AS sugarcane harvesting season goes into full swing, Fiji Pine Limited has expressed concerns about the issue of burning and its impact on nearby pine stations.
Fiji Pine Limited operations manager Asesela Cokanacagi said fire protection issues to the company at this time of the year was important.
"We need to educate and advise our sugarcane farmers and general public living near Fiji pine plantations to be more cautious in burning cane debris after cane has been cut," Mr Cokanacagi said.
"This is one of the main causes of pine plantation fires in the past."
He said investment by the company began when pine seedling were planted properly and firmly on the ground.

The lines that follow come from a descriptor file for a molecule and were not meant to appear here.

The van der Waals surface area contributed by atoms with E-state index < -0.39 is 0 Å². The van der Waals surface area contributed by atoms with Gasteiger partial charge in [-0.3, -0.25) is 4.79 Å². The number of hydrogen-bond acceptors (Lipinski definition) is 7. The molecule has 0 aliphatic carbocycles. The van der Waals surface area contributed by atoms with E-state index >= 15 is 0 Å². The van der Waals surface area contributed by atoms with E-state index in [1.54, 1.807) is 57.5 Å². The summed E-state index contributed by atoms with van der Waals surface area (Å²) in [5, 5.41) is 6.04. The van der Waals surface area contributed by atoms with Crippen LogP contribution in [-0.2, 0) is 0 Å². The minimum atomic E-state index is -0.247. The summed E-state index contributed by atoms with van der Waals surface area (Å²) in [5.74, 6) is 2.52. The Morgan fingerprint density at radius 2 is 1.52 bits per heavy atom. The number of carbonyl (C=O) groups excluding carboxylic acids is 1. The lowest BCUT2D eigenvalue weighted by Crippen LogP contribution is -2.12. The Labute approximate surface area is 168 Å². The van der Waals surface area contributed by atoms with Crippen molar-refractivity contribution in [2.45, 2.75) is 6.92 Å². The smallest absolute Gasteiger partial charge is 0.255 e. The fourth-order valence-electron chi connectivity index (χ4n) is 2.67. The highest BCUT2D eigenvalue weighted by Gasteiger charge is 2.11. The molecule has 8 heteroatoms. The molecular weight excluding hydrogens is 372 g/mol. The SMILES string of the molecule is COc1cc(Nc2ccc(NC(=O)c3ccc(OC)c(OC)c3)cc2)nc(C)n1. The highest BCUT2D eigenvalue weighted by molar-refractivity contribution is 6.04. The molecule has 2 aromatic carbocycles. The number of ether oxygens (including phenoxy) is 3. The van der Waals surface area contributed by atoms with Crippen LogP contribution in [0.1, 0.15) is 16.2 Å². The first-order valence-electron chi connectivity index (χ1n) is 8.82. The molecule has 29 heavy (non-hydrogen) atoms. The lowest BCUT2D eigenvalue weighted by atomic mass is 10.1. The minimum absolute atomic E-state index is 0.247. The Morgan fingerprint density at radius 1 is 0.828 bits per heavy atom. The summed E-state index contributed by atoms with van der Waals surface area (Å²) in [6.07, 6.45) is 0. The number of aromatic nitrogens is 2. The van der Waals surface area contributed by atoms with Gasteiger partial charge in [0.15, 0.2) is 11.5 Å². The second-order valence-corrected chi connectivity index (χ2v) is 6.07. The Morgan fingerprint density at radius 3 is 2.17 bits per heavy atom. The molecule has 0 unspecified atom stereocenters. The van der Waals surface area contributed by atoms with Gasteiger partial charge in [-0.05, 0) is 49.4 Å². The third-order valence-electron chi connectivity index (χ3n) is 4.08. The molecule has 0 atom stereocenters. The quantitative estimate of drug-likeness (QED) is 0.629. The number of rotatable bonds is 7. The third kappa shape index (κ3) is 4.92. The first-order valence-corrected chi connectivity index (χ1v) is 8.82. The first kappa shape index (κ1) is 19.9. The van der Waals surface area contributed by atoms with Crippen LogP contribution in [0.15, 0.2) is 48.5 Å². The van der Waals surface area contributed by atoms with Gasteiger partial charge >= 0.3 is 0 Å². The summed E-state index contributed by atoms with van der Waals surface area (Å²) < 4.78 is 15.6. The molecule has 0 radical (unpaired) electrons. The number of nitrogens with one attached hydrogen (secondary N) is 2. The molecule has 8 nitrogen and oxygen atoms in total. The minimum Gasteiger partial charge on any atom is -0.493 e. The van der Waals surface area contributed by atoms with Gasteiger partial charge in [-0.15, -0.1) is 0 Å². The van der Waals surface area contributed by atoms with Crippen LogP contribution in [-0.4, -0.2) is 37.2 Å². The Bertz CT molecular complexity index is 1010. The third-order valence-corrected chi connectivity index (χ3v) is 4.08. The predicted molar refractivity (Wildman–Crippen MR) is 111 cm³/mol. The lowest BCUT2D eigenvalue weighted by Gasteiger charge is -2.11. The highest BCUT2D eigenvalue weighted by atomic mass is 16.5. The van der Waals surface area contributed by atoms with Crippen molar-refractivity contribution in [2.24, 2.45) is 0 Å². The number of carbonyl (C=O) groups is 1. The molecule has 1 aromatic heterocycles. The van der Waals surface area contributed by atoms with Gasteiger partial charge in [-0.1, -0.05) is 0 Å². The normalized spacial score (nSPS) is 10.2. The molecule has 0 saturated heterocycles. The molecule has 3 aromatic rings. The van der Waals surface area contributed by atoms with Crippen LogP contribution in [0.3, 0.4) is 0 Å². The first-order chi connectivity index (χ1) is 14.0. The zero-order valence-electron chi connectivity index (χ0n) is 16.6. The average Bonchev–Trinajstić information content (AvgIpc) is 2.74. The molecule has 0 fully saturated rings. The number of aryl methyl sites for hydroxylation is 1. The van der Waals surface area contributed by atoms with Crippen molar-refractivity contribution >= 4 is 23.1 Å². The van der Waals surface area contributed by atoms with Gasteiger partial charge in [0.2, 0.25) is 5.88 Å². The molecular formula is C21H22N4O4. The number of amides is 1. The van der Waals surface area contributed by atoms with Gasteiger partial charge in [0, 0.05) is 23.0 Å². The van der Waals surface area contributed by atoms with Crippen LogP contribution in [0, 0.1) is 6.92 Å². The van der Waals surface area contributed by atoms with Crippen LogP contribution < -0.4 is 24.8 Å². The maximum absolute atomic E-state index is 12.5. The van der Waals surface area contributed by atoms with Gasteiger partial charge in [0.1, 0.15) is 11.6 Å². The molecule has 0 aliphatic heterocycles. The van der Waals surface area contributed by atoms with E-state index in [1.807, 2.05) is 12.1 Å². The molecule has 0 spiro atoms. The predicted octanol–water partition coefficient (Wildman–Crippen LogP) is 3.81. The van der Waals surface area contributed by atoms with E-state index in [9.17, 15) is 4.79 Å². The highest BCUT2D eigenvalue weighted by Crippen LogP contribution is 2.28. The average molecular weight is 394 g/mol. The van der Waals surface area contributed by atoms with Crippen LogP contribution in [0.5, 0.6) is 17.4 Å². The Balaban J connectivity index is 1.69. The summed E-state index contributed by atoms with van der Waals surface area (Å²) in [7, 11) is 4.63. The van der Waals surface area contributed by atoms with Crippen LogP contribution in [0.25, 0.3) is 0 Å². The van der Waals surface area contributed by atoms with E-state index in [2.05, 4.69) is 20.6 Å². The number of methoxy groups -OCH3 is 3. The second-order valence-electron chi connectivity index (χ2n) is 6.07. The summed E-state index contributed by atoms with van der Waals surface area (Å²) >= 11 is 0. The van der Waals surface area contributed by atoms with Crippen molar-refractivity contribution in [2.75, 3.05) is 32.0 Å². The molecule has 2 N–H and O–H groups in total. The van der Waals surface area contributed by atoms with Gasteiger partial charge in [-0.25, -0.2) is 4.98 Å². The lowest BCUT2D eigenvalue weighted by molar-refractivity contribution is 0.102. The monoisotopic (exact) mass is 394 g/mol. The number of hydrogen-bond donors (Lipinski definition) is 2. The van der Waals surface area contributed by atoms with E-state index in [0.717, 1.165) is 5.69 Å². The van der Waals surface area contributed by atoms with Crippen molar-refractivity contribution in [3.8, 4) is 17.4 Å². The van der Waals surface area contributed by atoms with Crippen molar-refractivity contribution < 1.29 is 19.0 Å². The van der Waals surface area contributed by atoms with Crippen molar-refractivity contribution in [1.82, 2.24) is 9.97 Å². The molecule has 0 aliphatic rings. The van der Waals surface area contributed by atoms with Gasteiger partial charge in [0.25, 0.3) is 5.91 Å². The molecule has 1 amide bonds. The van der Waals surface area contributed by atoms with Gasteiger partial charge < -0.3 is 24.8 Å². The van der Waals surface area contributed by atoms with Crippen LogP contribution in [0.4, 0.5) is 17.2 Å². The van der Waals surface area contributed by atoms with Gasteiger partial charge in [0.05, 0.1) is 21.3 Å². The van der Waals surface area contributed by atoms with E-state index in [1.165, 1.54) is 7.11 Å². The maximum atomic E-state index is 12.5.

"When it gets burnt, for one, two, three-year-old plantations, the survival rate will be very low and it means a great loss to the industry.
"There hasn't been any fire so far this year and it is only important at this stage to advise sugarcane farmers and the general public as a whole to at least exercise a lot of caution in lighting fires.
"Last year, the estimated cost of plantation fire was quite significant and we wouldn't like to repeat this year."
He said appropriate measures has been put in place to distribute fire protection flyers to the public, exploit social media outlets in addressing the impact of unnecessary burning and attending and addressing issues during tikina (district) meetings.
Mr Cokanacagi added farmers living near pine stations must alert the company first before any burning was done. He said lighting a fire in a Fiji Pine Ltd station was illegal and people caught committing the crime would be prosecuted.